How do you ensure that each time you click a React Router link, it ensures that the component is rendered in a specific state (via a parent)?

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ensurestateclickreact
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So, is there any way for me to ensure that each time these links are clicked (including in the Navbar), the components will be restored to their initial state? Like via passing props to the components via either of these two aforementioned?,I bootstrapped the app with Create-React-App, so App.js is my root and it has all the route paths in the app (which are used in the navigation bar). The App.js code is below (components have all been imported):, no, I'm guess that you are neutralizing state in parent component so just pass parameter up in parent component using componentWillUnmount – imran haider May 30 '20 at 6:47

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The link is similar to the HREF link, which allows you to redirect to the specific components based on the specified path.,The routing works by comparing the URL against the specified list of routes in our React app. Each route is linked to a <Route> component where we have configured the complete routing configuration.,This is how you can redirect to specific components using <Redirect> and also do it conditionally.

1n pm install react - router - dom
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Routing is the ability to move between different parts of an application when a user enters a URL or clicks an element (link, button, icon, image etc) within the application.,Let’s explore the use of the Link component further by creating an app that allows us to navigate between categories and items.,The rationale of having is a protected route is that when a user tries to access part of the application without logging in, they are redirected to the login page to sign into the application.

The scope of this book is in the realm of web applications so we can safely choose react-router-dom. This library is installed in a project by running the command below in the project directory

npm install--save react - router - dom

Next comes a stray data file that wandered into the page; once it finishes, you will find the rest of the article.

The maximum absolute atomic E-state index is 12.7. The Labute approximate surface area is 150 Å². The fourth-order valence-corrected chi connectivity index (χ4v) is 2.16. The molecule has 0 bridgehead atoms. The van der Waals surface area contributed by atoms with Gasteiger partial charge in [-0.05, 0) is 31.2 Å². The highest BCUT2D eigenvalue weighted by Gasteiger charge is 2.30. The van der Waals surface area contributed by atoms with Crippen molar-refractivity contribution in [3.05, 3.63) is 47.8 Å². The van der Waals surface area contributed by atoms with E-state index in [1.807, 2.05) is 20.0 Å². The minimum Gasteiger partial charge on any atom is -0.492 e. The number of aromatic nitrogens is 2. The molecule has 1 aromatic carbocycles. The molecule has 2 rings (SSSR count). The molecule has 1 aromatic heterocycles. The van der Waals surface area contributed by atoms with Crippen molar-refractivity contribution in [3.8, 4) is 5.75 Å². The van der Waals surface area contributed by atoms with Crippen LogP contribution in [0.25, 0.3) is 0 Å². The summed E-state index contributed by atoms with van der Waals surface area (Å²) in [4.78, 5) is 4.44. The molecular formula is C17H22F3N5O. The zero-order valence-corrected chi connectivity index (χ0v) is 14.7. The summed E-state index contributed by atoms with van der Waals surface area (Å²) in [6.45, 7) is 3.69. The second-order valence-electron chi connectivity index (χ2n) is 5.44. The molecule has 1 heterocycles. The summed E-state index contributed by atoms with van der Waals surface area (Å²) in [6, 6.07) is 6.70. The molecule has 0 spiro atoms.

Going forward, we shall use the BrowserRouter with the assumption that the server running our application is dynamic. Worth noting is that any router expects to receive only one child. Take the example below

ReactDOM.render( <BrowserRouter>
   <App />
</BrowserRouter>, document.getElementById(‘root’));
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Finally, move the <nav> component inside of the BrowserRouter. This ensures that the Link component is controlled by react-router:, How To Create Wrapper Components in React with Props ,Next, import Manatee and render inside the <div>. This will serve as a placeholder until you add more routes:

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The return statement can have only one parent HTML tag.,Each render() function contains a return statement.,You can embed two or more components into the following way:

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If you try to update state directly then it won't re-render the component.,Using <Route> component and render props pattern:,Note: Decorators are a feature that didn't make it into ES7, but are currently a stage 2 proposal.

Fixes #130 and # 98
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You can place your <Route> component anywhere you want your route to be rendered. Since <Route>, <Link> and all the other React Router APIs that we’ll be dealing with are just components, you can easily get up and running with routing in React.,Now that we know all about the <Route> and <Switch> components, let’s add nested routes to our demo.,the basics of routing and some essential components such as <Router>, <Route> and <Link>

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Do Hooks replace render props and higher-order components?,Should I use Hooks, classes, or a mix of both?,Do Hooks cover all use cases for classes?

function Example() {
  const [count, setCount] = useState(0);
  useEffect(() => {
    document.title = `You clicked ${count} times`;
  });
  return (
    <div>
      <p>You clicked {count} times</p>
      <button onClick={() => setCount(count + 1)}>
        Click me
      </button>
    </div>
  );
}
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